Children today are growing up fast — so fast that they’re now being told to have their cholesterol tested before they hit puberty.
The new recommendation to test all children for cholesterol at ages 9 to 11 comes from the National Heart, Lung, and Blood Institute. The goal is to reduce the risk of heart disease in adulthood. But the new recommendation runs counter to the advice of another federally-funded independent panel, which says routine screening isn’t needed before age 20.
“The more we learn the more we realize that the atherosclerosis process really begins early in life,” says Steven Daniels, chair of the panel that wrote the new guidelines, and a pediatric cardiologist who chairs the department of pediatrics at the University of Colorado School of Medicine. The earlier in life cholesterol risk can be identified, the premise goes, the easier to keep it under control.
Pediatricians were already supposed to be doing cholesterol tests in children who are obese, have diabetes or have a family history of heart disease. But after studies found that those screening tools weren’t catching some grade-schoolers with high cholesterol, the notion of universal screening gained traction.
Kids won’t like it, because it requires a blood draw, and that means a needle. But the test won’t require a special visit; it will be part of regular well child visits. The new guidelines are endorsed by the American Academy of Pediatrics is publishing them Monday in the journal Pediatrics.
But the new recommendation isn’t universally endorsed. Some doctors think the call for universal screening is overkill, since only about half of children with high cholesterol will go on to have that problem as adults. And researchers at the Centers for Disease Control and Prevention reported last year that in many children, high levels of LDL cholesterol corrected themselves by the next office visit.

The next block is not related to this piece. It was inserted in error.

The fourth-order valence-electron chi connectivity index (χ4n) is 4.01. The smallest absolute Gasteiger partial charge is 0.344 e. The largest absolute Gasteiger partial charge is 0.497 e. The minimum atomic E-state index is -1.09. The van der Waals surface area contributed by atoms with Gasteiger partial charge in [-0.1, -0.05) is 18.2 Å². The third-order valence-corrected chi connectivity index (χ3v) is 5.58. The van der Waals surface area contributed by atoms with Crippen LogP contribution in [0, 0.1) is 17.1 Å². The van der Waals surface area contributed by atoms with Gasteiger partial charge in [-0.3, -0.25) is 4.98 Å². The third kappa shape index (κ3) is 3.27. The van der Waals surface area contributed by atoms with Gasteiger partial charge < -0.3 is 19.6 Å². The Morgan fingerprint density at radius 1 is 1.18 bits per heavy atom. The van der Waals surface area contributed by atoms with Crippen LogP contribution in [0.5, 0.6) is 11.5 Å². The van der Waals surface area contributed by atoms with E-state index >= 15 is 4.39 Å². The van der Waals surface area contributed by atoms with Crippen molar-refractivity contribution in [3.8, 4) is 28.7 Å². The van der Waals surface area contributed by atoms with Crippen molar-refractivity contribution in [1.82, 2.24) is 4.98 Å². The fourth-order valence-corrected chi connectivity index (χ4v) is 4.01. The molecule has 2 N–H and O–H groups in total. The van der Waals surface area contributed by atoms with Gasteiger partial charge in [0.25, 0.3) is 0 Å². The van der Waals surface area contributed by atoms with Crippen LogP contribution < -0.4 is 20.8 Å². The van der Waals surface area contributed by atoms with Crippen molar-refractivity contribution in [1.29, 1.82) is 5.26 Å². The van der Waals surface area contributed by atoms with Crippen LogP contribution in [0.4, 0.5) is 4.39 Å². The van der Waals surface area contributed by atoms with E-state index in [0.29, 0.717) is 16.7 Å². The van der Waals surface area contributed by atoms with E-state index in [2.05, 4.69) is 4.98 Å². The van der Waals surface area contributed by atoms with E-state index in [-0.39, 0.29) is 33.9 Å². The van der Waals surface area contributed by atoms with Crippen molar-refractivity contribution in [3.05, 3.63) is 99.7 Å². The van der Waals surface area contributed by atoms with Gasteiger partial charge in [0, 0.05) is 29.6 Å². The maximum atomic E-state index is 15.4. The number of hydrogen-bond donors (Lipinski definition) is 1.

A 2007 recommendation from the U.S. Preventive Services Task Force, a federally-funded group that sets practice guidelines, says there’s not enough evidence to recommend universal screening under age 20.
Daniels says that universal screening is intended to find children with very high LDL cholsterol, the “bad” kind, is 190 milligrams of the stuff in each decliter oof blood. Overall, less than 1 percent of children would be candidates for treatment with statin drugs, he says. “I don’t think it’s likely that there will be overtreatment.”
More likely is that Mom and Dad will need to get serious about exercise eating healthy. Daniel says: “It gives them a stronger rationale for working hard on making the home the healthiest environment that it could be.”
Even though statins have an enviable safety record in adults, no studies have been done on the implications of putting children on statins for the rest of their lives. That’s why today’s recommendation gives some physicians pause.